Within the therapy I provide I meet children with a range of different conditions, with Cerebral Palsy being one of the main ones. However, there are still many other conditions I come across in my line of work.
Sadly some of these conditions are progressive. The therapy sessions for children with a progressive condition aren’t carried out any d
ifferently, but they do develop over the weeks in a different way to a child whose condition is not progressive. Let me stop here to quickly explain what a progressive condition is and what this means for children with one.
A progressive condition is where the abilities of a child are slowly getting worse and are gradually changing. An example of this is Parkinson’s disease. This condition is diagnosed in adults and after being given that diagnosis you will slowly see changes in a person’s ability.
What these types of diagnosis mean for some of the children I work with is that instead of constantly reaching for that next goal or ability, we are usually trying to continuously maintain a child’s ability. So for example, them being able to sit on the floor independently might be something small and un-meaningful to others, but for a child who’s diagnosis is progressive maintaining that ability of sitting independently every week is just as amazing as another child crawling for the first time.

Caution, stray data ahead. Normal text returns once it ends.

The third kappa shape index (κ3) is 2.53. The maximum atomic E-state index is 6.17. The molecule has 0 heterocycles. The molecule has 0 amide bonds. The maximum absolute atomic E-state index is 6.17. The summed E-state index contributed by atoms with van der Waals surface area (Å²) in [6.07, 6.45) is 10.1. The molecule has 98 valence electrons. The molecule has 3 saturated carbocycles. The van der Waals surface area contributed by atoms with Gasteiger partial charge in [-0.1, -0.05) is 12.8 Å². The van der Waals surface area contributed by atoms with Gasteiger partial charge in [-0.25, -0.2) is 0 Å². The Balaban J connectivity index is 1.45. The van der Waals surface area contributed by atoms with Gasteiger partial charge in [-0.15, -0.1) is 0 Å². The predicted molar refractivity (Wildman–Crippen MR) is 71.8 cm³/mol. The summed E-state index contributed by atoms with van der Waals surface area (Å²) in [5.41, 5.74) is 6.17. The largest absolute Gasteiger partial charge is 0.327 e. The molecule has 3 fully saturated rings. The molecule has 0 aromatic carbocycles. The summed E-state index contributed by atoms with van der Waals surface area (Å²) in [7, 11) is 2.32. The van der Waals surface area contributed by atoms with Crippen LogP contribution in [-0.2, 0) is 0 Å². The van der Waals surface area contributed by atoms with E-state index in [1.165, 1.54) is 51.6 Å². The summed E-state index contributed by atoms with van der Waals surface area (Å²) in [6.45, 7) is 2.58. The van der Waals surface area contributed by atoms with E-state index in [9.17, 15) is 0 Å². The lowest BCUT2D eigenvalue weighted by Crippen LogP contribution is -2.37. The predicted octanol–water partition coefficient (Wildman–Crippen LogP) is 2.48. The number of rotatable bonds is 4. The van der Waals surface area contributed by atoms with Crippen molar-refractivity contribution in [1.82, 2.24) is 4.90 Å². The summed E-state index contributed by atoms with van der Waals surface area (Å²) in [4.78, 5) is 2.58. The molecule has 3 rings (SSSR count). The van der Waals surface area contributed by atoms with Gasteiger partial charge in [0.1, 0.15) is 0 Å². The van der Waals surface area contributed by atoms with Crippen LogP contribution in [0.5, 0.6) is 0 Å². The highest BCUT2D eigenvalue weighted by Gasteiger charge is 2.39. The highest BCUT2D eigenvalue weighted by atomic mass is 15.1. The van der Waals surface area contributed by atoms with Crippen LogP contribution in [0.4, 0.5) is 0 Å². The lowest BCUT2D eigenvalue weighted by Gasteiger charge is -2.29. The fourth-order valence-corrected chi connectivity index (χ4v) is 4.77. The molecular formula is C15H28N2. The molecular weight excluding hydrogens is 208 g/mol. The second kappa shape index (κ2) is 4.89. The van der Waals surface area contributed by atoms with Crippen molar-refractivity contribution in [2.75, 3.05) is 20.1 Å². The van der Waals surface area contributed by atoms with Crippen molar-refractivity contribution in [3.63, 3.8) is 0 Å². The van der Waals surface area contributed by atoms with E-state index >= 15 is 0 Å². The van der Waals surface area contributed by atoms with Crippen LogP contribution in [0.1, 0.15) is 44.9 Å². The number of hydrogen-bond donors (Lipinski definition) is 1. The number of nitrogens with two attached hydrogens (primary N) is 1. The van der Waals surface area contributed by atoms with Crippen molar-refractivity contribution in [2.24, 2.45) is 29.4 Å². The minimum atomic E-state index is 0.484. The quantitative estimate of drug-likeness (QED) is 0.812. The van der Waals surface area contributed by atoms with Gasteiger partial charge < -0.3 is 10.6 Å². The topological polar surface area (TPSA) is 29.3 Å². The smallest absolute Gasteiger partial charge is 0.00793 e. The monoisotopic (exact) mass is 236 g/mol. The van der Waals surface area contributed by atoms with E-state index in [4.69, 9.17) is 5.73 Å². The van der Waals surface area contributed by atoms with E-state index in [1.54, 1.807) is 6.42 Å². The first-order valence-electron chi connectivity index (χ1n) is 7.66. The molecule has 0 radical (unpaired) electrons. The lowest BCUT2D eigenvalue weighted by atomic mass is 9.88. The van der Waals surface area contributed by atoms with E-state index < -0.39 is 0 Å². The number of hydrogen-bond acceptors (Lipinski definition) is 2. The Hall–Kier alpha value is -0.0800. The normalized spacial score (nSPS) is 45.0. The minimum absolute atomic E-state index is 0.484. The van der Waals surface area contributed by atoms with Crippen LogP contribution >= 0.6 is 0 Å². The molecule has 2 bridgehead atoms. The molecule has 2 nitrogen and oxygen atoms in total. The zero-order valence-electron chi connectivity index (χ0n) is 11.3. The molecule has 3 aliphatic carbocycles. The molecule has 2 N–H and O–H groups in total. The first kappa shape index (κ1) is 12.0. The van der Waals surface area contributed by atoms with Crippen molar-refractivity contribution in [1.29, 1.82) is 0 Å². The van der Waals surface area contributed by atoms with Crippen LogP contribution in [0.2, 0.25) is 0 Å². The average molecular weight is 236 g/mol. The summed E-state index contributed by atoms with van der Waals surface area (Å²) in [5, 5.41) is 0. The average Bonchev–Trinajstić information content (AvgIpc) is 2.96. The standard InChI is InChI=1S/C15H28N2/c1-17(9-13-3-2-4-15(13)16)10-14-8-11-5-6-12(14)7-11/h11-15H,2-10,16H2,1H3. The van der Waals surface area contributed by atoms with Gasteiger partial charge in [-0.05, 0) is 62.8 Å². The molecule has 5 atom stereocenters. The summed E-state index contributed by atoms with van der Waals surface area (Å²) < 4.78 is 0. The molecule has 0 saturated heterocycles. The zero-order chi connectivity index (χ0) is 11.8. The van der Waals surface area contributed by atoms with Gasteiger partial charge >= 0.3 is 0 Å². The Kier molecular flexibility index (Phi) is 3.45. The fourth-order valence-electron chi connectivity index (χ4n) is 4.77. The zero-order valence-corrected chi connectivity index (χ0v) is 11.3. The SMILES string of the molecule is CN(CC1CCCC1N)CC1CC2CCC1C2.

Therapy for children with a progressive diagnosis is just as important as those who are not progressive. If we can help these children keep their skills they are able to do for as long as possible, we are helping them keep their independence in their own way and therefore live a much more fulfilling life.
So when you next see one of my posts of a celebration for a child’s achievements that you may have already seen, just remember that is just as amazing as someone achieving something new!